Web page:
Page last updated at 06:31 GMT, Monday, 19 March 2007

Smallest force tackling sex trade

By Sarah Portlock
BBC News, Birmingham

Sex trafficking is growing at such a rate it has become one of the largest international crime problems.

One of the women at a hotel in Coventry
Roze and a friend were taken to a hotel in Coventry

When an 18-year-old Lithuanian woman, sold for 4,000 by traffickers, ended up at a house in Warwickshire, officers from one of England's smallest police forces had to deal with the consequences.

The force, which is the second smallest behind the City of London, had to track down the offenders, rescue the girl, and successfully prosecute the gang.

But the operation was so successful, its detectives are now being called on to give presentations to others across the country.

Det Ch Insp Adrian McGee, who led the investigation, said it was the first time the force had been involved in such a case.

"We had to learn on our feet and now other forces are learning from us," he said.

Phone call

The force's involvement began in August 2005 when the then National Criminal Intelligence Service (NCIS), now the Serious Organised Crime Agency, and Europol, the European Police Office, got in touch.

"We got a phone call saying a girl was at an address somewhere in Warwickshire.

"She was in touch with her mother in Lithuania who had contacted Lithuanian police, who contacted Europol, who contacted NCIS, who contacted us," Mr McGee said.

You have to remember she was very vulnerable. She did not know anybody and it may be that she could be afraid of police.
Det Ch Insp Adrian McGee

Despite not having dealt with such a case before, detectives knew what to do.

"Its what we call a crime in action, similar to a kidnapping, which we are trained to deal with," he said.

During her 10 days in the country the girl, known as Roze, had managed to get hold of a mobile phone and contacted an ex-boyfriend who alerted her mother.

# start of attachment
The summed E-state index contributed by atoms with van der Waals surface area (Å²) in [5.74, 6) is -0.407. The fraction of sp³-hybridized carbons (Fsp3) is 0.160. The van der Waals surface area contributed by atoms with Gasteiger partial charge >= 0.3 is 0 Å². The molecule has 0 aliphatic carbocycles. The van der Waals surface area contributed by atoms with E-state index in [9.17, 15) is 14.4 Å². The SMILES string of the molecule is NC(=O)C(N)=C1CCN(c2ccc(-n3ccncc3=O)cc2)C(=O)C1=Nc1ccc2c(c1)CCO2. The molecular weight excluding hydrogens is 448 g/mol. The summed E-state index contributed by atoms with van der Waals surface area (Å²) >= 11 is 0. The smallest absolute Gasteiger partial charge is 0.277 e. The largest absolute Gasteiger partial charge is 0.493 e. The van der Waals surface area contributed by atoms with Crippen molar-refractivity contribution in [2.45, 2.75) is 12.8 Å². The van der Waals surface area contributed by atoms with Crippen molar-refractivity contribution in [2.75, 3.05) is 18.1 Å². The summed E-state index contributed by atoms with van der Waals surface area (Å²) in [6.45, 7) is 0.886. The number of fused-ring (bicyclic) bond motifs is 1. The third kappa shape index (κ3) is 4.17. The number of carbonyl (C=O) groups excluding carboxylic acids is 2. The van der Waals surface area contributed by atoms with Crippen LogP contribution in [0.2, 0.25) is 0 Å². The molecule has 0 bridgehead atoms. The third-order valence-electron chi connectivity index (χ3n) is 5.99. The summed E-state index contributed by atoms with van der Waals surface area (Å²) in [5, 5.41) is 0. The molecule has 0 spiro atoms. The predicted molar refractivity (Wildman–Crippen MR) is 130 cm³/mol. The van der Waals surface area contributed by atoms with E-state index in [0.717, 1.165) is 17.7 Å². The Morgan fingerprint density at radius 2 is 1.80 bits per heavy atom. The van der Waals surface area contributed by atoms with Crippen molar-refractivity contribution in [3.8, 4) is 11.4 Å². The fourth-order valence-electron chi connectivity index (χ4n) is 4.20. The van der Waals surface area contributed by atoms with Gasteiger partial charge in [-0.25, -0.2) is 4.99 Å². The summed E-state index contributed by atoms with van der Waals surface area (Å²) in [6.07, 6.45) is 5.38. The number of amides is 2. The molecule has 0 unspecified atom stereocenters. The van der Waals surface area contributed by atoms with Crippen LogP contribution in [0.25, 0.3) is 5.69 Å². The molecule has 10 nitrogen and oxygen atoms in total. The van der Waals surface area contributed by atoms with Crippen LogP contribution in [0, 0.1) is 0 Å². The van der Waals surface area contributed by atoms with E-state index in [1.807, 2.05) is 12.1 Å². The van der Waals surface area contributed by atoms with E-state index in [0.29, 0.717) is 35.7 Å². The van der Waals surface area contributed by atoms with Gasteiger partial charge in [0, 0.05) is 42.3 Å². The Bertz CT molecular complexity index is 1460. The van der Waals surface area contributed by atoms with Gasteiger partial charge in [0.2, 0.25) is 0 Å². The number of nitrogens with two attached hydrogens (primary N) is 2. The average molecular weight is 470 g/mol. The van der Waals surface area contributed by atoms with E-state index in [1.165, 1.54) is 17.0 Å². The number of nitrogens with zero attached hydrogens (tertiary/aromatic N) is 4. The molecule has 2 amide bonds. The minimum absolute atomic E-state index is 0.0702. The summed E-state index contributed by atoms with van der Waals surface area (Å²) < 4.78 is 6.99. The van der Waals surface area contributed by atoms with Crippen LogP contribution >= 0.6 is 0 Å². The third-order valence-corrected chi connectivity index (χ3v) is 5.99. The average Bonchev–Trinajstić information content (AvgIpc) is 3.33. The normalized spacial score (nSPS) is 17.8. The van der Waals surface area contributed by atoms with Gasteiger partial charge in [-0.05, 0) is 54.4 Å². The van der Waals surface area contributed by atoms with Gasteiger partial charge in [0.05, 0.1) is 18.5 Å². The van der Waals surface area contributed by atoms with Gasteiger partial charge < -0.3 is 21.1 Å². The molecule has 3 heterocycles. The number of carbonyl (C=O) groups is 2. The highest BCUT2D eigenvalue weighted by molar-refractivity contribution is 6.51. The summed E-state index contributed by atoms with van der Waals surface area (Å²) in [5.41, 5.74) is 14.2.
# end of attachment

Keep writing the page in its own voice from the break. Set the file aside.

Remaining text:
"Through a relay of phone calls with her mother we established that where she was staying she could hear trains going by. She described what she could see from the front of the house and knew the name of a pub nearby," he said.

From that information, detectives were able to track her down to a house in Gadsby Street, Nuneaton.

'Gained her trust'

But getting her out was not so easy.

"She always had someone with her. The traffickers had tried to appease her by letting her contact her home and, because they were Albanian, I don't think they understood her conversation. They even took her to have a hair cut. But they had a lot of control over her."

Eventually, the people with her, suspecting the game was up, left her alone in the house.

Gadsby Street, Nuneaton. Pic by David Rose / Panos Pictures
Gadsby Street, Nuneaton. Pic by David Rose / Panos Pictures
Officers then had to gain her trust so she could come out of the house and go with them.

"You have to remember she was very vulnerable. She did not know anybody and it may be that she could be afraid of police. But we gained her trust and the courage she showed was fantastic."

Police went on to arrest several of the gang members and Roze had the courage to give evidence against them with the result that, in December 2006, they received sentences of between three and 14 years for a range of offences.

The growing trafficking trade - at a time the UK is marking 200 years since the Parliamentary Act to abolish the slave trade - could mean a large drain on police force's resources across the country, Mr McGee said.

"The implications for us were that, while it was being carried out, there could have been other matters that weren't being done. 2005 was a year of big investigations for us.

"But this particular one did not take a great deal of resources.

"There was no manhunt, for example, which requires a lot of officers. But it was an expensive investigation."

It is estimated it will cost the force up to 50,000 in additional costs.

"It was the first and only time this has happened in Warwickshire. We dealt with it robustly and we will do so again if required.

"We were dealing with the exploitation of vulnerable girls' dreams.

"They thought they were coming for a new life and would be able to send money home to their families. Instead they were completely violated.

"It is abhorrent."

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